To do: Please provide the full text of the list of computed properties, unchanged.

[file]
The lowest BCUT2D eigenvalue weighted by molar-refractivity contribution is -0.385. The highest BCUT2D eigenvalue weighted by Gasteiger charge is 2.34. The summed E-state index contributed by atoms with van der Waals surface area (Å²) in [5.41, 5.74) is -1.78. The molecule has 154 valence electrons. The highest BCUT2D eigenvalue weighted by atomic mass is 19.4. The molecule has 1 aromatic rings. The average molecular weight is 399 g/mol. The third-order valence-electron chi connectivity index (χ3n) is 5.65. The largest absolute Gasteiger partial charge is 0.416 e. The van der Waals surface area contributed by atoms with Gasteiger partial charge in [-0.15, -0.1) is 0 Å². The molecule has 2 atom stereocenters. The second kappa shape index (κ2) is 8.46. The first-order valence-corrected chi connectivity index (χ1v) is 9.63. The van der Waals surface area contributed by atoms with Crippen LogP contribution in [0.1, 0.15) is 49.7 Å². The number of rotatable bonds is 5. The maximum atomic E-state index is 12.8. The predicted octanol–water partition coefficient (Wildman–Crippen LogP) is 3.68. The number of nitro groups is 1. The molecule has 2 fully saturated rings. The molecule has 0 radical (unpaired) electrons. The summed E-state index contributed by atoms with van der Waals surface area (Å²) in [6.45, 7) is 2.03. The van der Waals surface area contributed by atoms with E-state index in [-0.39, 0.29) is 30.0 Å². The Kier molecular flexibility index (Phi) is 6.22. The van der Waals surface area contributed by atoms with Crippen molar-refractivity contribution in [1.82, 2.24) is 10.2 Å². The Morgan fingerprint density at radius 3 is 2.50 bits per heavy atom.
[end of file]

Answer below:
The lowest BCUT2D eigenvalue weighted by molar-refractivity contribution is -0.385. The highest BCUT2D eigenvalue weighted by Gasteiger charge is 2.34. The summed E-state index contributed by atoms with van der Waals surface area (Å²) in [5.41, 5.74) is -1.78. The molecule has 154 valence electrons. The highest BCUT2D eigenvalue weighted by atomic mass is 19.4. The molecule has 1 aromatic rings. The average molecular weight is 399 g/mol. The third-order valence-electron chi connectivity index (χ3n) is 5.65. The largest absolute Gasteiger partial charge is 0.416 e. The van der Waals surface area contributed by atoms with Gasteiger partial charge in [-0.15, -0.1) is 0 Å². The molecule has 2 atom stereocenters. The second kappa shape index (κ2) is 8.46. The first-order valence-corrected chi connectivity index (χ1v) is 9.63. The van der Waals surface area contributed by atoms with Crippen LogP contribution in [0.1, 0.15) is 49.7 Å². The number of rotatable bonds is 5. The maximum atomic E-state index is 12.8. The predicted octanol–water partition coefficient (Wildman–Crippen LogP) is 3.68. The number of nitro groups is 1. The molecule has 2 fully saturated rings. The molecule has 0 radical (unpaired) electrons. The summed E-state index contributed by atoms with van der Waals surface area (Å²) in [6.45, 7) is 2.03. The van der Waals surface area contributed by atoms with E-state index in [-0.39, 0.29) is 30.0 Å². The Kier molecular flexibility index (Phi) is 6.22. The van der Waals surface area contributed by atoms with Crippen molar-refractivity contribution in [1.82, 2.24) is 10.2 Å². The Morgan fingerprint density at radius 3 is 2.50 bits per heavy atom.